PHILADELPHIA – Oh, to be a bullfrog along the Schuylkill River on Monday, listening in while Gregg Popovich and Brett Brown walked and talked a few hours before Pop’s world champion Spurs – minus Tim Duncan and Tony Parker – kept Brown’s 76ers winless with a 109-103 victory. “He made me walk with him for an hour and a half today,’’ laughed an unusually amiable Popovich of his longtime assistant and good friend, who’s having a bit of a rough go
It’s an easy-going kind of night for the defending champions San Antonio Spurs when the most pathetic team in all of basketball – the Philadelphia 76ers – is their opponent. Even if it’s on the road. With the 76ers not having won a single game heading into Monday’s contest, it was easy for Gregg Popovich to sit out Tim Duncan (rest) and Tony Parker (rib). Manu Ginobili did play, but only saw 13 minutes despite having a hot shooting night, scoring 14 points
Of the eight teams that reached the Western Conference playoffs last season, six of them had at least one player among the NBA’s top-20 in win shares. The two playoff teams that did not have a player among the top 20 were Memphis, with stars Marc Gasol, Mike Conley and Zach Randolph, and San Antonio, who boasts the famed star quartet of Tim Duncan, Tony Parker, Manu Ginobili and Kawhi Leonard. Obtaining, maintaining and sustaining a roster with All-Star level talent
All the San Antonio Spurs could talk about last season was avenging their 2013 NBA Finals loss to the Miami Heat, especially the heartbreaking loss in Game 6. The Spurs made sure it didn’t get to a Game 6 in 2014 as they dominated the Heat in five games to win their fifth championship. Tim Duncan, who many assumed would retire after his fifth title, now enters the 2014-15 season looking for a ring for his other hand now. The Spurs brought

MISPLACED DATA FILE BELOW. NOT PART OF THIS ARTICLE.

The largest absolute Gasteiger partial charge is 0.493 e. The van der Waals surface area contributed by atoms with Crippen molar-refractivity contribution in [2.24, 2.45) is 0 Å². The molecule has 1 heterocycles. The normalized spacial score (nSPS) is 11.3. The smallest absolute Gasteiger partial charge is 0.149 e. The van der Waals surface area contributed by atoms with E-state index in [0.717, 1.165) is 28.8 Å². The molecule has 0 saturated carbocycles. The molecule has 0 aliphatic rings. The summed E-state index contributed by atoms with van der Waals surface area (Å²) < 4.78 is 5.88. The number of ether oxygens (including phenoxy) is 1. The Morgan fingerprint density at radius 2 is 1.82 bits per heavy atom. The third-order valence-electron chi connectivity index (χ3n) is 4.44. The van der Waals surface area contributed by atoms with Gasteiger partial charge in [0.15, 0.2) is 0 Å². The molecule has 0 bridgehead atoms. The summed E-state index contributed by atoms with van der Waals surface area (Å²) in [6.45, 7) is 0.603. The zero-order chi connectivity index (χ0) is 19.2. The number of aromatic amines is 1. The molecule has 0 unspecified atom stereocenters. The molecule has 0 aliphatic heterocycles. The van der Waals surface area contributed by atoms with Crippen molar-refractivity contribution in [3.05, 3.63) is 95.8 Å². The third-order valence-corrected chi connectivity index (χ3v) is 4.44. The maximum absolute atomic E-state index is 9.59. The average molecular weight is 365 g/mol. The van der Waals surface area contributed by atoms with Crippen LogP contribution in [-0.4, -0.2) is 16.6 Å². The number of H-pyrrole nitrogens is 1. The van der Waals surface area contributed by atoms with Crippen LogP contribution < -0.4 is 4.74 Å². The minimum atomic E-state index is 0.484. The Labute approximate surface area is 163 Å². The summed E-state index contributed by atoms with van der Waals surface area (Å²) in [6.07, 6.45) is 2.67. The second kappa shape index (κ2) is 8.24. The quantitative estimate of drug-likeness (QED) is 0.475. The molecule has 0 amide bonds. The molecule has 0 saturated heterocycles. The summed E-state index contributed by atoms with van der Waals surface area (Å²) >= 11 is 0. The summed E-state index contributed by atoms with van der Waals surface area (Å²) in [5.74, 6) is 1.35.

Four months have passed since the masterpiece was finished with a throwback flourish that had purists spouting superlatives and invoking sacred basketball institutions like the Red Holzman Knicks, the Jack Ramsay Blazers . . . Larry Bird, Magic Johnson, James Naismith. The Spurs joined the pantheon of great teams when they mutilated the Heat dynasty in the 2014 NBA Finals, playing a brand of team basketball that Naismith would have found ideal, even if it was unimaginable when he invented the
Wednesday afternoon, or evening depending on which northern hemisphere you were in, saw the defending NBA Champion San Antonio Spurs in their first preseason exhibition. Their opponent, Alba Berlin (otherwise known as the Berlin Albatrosse). It was, for many, expected to be a blowout in the champs favor, much in the same way that the Cleveland Cavaliers so easily dispatched Maccabi Tel Aviv. Unfortunately, fortune favors the bold. Alba Berlin, though seemingly outmatched in talent, kept the game within striking distance the
It might sound ridiculous to try to compare Aron Baynes, an undrafted reserve with four career starts, to Bill Laimbeer, a four-time All Star and NBA champion. However, the two have more in common than you would expect. Before Laimbeer became the ringleader for the Pistons’ Bad Boys and a namesake for a Super Nintendo videogame, he was an afterthought. Sandwiched in the draft between two players who never appeared in the NBA, Laimbeer – the 65th overall pick in 1979 – was forced to
The San Antonio Spurs and the organization’s two stalwarts, Tim Duncan and Gregg Popovich, are coming off a fifth championship and are poised for another title run next season – provided Duncan doesn’t retire. With five championships in a 15-year period, the Spurs have made a claim to be considered a dynasty. However, some people – most notably Phil Jackson – would disagree because the Spurs haven’t won consecutive titles. Jackson won three consecutive championships on three separate occasions (1991-93, 96-98, 2000-2002).